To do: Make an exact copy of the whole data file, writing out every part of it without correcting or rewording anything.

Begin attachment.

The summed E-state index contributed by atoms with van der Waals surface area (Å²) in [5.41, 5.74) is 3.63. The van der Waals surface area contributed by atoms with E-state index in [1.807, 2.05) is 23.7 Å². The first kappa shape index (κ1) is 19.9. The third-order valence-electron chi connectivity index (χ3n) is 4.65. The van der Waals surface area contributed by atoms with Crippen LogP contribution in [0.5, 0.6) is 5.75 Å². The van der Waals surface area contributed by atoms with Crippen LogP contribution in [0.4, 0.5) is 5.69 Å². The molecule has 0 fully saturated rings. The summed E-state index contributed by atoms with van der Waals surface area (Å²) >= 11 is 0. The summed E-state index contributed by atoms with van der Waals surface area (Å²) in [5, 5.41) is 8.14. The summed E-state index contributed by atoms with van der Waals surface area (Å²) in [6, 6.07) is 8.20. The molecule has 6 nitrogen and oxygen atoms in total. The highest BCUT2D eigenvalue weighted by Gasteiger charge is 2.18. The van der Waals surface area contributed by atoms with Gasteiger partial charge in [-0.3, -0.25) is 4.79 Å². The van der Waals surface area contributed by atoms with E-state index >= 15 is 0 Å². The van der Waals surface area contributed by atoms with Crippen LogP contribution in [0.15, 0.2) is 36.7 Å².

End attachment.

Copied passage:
The summed E-state index contributed by atoms with van der Waals surface area (Å²) in [5.41, 5.74) is 3.63. The van der Waals surface area contributed by atoms with E-state index in [1.807, 2.05) is 23.7 Å². The first kappa shape index (κ1) is 19.9. The third-order valence-electron chi connectivity index (χ3n) is 4.65. The van der Waals surface area contributed by atoms with Crippen LogP contribution in [0.5, 0.6) is 5.75 Å². The van der Waals surface area contributed by atoms with Crippen LogP contribution in [0.4, 0.5) is 5.69 Å². The molecule has 0 fully saturated rings. The summed E-state index contributed by atoms with van der Waals surface area (Å²) >= 11 is 0. The summed E-state index contributed by atoms with van der Waals surface area (Å²) in [5, 5.41) is 8.14. The summed E-state index contributed by atoms with van der Waals surface area (Å²) in [6, 6.07) is 8.20. The molecule has 6 nitrogen and oxygen atoms in total. The highest BCUT2D eigenvalue weighted by Gasteiger charge is 2.18. The van der Waals surface area contributed by atoms with Gasteiger partial charge in [-0.3, -0.25) is 4.79 Å². The van der Waals surface area contributed by atoms with E-state index >= 15 is 0 Å². The van der Waals surface area contributed by atoms with Crippen LogP contribution in [0.15, 0.2) is 36.7 Å².